Choosing appropriate coursework usually supplements shoe-leather experience, and that’s true in security studies, too. Adams, who has master’s degree in Intelligence Operations, explains how his his focus on Russian studies “translated to more patience and thoroughness in my professional work, which has led to a more comprehensive understanding as I assess indicators” in daily rounds.

In other words, choose your security interest and learn all you can about it – it can’t hurt.

Doug Bedell — June 24, 2019, 12:31 pm

Considering School Security ‘Guardian’ Programs


Here, on SecurityMagazine.com, is a discussion of creating armed school Guardian programs. They take the complexities of school protection tactics a notch further.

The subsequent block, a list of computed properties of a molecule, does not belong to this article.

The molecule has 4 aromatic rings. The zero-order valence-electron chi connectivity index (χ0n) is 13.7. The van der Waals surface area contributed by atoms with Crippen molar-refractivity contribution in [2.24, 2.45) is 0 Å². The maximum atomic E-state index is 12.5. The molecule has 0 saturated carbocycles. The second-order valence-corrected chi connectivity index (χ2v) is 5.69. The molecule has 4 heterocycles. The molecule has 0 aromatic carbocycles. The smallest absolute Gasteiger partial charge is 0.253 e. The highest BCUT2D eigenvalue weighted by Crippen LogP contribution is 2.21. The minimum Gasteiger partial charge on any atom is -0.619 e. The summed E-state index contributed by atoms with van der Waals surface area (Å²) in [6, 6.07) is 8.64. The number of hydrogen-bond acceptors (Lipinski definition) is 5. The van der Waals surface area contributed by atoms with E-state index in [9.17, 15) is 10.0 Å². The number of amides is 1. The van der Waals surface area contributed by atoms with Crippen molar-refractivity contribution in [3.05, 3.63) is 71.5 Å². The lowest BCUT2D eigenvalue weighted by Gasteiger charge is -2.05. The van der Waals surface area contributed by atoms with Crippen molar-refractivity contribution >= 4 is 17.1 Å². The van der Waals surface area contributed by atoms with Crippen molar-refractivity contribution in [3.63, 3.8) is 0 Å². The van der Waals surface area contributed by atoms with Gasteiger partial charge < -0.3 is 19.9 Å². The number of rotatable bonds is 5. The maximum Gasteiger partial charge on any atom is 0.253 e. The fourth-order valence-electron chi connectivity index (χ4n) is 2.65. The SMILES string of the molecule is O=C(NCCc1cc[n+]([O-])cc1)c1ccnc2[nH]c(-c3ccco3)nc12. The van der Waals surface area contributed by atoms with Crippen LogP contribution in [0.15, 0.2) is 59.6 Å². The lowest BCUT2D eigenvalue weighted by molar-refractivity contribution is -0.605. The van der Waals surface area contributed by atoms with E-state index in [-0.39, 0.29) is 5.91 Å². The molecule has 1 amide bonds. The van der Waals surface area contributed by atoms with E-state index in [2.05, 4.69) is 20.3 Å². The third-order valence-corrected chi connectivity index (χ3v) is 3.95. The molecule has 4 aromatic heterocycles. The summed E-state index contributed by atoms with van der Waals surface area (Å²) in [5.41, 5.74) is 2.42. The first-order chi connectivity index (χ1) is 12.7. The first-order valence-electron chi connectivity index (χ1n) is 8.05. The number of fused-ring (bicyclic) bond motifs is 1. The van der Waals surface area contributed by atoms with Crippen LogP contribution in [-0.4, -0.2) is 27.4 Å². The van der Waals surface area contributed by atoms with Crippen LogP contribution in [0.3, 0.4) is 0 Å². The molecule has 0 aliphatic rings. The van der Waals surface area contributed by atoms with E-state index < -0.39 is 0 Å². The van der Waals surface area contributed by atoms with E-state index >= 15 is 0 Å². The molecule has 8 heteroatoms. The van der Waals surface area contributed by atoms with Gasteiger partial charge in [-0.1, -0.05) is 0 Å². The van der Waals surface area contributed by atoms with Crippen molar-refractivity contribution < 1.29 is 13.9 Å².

“Not unlike the rational utilized by other states who choose to implement a Guardian program, the Florida Senate Bill analysis states that,’…The bill improves school security measures by expanding school district options and eligibility for participation in the Coach Aaron Feis Guardian Program’. In other words, the reasoning for arming selected employees is an asserted linkage between armed staff and faculty, and improved campus security. As a result, for decision makers in the education field who must take into consideration a variety of options as to the value and risks of a Guardian program, arming teachers and staff is a true dilemma. Below are seven considerations that can help campus administrators as they weigh the decision making process to implement a Guardian program…”

There’s more, and the options should be thoroughly understood before deciding on launching a school Guardian program.